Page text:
When it comes Valve, there’s no telling what’s going on behind their Bellevue, Washington doors. As one of the most reclusive developers of both games and hardware, that goes doubly so for its efforts in VR. Now, reported images of what appears to be a never before seen Valve headset have come to light, and it certainly looks the part of a next gen device.
With only the images to go on for now, it’s not clear exactly what we’re looking at, be it a definite next step in Valve’s VR strategy, or a iterative step along with way.
The images were discovered by Reddit user ‘2flock’ in an Imgur album, which contains a number of shots detailing a stack of VR headsets baring open PCBs emblazoned with the Valve logo.
Another keen-eyed Redditor, user ‘shoneysbreakfast’, points out that the headset could be sporting some cleverly integrated SteamVR sensors, the type found on HTC Vive, Vive Pro, and Pimax “8K”. They’re difficult to make out, but they’re just barely visible as dimpled imprints in the upper-hand lip of the headset in the shot above.
A pronounced slot in the front can also be seen containing what appears to be a USB port for what could be an add-on device. The padding on the headstrap also appear to match the same found on Valve’s latest controller prototype, Knuckles.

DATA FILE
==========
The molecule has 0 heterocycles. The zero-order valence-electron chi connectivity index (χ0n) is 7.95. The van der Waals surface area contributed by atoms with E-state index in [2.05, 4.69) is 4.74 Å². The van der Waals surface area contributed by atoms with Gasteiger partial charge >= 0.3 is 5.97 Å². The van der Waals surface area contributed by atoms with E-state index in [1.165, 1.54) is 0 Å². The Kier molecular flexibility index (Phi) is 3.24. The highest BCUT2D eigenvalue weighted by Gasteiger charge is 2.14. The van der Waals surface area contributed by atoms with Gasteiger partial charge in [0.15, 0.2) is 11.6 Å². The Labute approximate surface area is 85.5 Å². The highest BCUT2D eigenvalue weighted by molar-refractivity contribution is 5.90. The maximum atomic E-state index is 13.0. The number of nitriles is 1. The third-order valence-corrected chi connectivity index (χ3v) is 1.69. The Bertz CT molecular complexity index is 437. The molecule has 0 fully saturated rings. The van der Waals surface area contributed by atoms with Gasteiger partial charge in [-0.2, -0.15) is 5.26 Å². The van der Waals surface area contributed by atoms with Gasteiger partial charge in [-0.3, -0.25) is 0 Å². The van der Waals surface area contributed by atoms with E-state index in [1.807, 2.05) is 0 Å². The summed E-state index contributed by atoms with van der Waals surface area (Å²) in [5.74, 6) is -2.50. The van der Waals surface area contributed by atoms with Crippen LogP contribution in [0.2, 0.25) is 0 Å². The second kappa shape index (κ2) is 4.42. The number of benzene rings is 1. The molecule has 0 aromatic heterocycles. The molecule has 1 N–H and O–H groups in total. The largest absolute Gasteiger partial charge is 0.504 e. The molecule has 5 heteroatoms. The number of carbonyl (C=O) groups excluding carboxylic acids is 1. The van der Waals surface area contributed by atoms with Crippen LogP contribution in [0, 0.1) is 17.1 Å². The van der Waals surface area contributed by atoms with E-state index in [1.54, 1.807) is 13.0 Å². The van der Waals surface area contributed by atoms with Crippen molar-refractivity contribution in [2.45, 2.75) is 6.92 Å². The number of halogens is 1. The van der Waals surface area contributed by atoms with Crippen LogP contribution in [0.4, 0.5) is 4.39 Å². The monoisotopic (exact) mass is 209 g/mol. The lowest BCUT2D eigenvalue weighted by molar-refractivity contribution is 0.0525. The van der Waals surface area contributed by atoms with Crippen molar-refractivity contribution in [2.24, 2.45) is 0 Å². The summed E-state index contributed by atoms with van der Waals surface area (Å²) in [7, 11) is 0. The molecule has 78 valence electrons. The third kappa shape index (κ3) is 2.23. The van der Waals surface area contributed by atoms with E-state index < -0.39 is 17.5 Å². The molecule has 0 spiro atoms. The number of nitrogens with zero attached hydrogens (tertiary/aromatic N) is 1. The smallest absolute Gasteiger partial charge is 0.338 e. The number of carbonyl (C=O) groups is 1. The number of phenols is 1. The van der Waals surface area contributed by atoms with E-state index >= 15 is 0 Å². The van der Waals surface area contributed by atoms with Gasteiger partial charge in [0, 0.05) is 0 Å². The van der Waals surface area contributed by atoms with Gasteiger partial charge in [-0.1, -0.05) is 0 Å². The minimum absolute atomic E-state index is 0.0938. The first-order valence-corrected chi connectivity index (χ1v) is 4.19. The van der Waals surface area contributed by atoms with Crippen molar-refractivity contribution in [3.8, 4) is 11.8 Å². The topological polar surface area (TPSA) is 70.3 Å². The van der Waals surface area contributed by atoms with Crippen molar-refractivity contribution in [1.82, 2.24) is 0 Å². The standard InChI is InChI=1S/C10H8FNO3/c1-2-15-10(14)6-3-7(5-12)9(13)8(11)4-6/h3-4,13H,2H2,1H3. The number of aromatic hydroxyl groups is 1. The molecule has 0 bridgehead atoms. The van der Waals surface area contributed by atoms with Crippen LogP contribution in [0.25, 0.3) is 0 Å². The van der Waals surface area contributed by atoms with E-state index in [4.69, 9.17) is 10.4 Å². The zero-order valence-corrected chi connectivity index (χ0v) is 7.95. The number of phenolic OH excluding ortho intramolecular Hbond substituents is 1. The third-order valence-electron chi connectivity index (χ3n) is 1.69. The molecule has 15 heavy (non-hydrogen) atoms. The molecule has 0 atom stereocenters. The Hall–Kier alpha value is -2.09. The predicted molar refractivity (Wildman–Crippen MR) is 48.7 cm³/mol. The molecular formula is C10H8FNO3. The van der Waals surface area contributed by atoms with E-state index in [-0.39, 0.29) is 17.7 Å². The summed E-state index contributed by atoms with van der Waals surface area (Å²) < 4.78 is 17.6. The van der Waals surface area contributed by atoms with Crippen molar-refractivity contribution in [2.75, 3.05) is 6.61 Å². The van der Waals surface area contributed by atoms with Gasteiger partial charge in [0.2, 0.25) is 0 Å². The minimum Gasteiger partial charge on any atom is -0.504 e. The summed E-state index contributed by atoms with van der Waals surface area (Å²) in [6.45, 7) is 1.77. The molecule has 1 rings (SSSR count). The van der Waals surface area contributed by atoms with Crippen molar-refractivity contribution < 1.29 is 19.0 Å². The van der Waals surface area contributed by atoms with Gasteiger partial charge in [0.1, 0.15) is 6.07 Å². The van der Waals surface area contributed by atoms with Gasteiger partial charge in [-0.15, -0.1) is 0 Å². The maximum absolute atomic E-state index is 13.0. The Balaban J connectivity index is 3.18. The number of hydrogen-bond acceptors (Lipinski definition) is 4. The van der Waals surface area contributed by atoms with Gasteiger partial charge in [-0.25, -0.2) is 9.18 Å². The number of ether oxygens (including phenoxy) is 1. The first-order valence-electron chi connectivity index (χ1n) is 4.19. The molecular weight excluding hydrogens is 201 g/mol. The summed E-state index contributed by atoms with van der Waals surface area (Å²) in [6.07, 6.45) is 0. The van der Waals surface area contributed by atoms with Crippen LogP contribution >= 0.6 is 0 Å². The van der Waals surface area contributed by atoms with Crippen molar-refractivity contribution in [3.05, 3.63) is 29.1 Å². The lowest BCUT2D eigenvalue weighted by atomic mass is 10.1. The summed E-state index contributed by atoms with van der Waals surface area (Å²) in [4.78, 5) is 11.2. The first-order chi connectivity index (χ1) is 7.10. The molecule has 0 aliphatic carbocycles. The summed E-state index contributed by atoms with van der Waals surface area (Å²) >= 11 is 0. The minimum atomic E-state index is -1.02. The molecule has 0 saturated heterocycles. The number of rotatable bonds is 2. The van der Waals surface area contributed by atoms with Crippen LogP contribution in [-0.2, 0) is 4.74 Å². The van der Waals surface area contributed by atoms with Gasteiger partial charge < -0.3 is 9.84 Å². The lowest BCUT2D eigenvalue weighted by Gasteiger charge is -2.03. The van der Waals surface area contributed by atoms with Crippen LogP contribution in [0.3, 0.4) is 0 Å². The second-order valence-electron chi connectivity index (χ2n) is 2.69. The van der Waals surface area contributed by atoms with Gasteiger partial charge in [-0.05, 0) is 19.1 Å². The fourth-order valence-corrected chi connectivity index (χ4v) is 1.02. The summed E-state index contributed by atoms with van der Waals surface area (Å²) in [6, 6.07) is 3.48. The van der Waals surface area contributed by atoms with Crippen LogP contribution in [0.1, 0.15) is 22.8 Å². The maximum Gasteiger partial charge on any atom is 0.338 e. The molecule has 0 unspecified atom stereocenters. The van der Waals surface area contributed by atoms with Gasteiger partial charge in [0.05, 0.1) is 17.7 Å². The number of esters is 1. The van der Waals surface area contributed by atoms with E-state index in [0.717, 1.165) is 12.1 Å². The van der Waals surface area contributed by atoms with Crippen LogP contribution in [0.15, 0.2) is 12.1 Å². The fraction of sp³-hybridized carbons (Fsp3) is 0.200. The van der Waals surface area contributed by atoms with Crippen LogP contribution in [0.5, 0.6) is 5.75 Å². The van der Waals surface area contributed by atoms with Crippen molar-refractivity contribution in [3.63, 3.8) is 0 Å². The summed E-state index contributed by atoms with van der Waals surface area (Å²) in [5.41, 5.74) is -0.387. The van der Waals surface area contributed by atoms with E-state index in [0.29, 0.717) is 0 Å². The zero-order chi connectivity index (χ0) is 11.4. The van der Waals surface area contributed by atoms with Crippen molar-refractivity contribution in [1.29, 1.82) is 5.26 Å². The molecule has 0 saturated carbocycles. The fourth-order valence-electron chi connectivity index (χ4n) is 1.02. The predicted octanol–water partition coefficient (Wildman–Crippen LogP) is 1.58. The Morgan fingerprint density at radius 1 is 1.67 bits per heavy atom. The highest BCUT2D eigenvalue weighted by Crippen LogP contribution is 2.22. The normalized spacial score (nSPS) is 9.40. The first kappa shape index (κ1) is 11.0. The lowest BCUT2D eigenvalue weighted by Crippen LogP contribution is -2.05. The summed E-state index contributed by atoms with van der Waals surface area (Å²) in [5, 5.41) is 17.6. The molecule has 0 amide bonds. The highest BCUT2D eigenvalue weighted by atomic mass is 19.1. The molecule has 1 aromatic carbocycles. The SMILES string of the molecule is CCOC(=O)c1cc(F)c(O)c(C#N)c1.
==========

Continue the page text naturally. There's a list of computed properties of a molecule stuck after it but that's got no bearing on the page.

A remarkably large pair of lenses could mean the headset is intended to give users a wider field of view (FOV) than the HTC Vive’s ~110 degree FOV. A slight flare to the outer rim of the front of the headset suggests a larger display as well to match. A guide for a cable can be seen, marking it as a VR headset intended for use with PCs.
Two camera sensors adorn the front of the headset, possibly meaning that it has some sort of optical tracking on-board—although supposing it’s tracked via SteamVR basestations, it’s possible the sensors could be used for AR, or even hand-tracking.
Integrated audio can also be seen, much like HTC’s Vive Pro. The headstrap is also very similar to Vive Pro’s.
There aren’t any legible markings on the headset itself though indicating a manufacturer, so there’s no telling which company was charged with manufacturing the device. The lack of branding, and large quantities of the headsets could also suggest it’s an early developer kit or late stage prototype.
This story is breaking. We’ll update as more information comes in.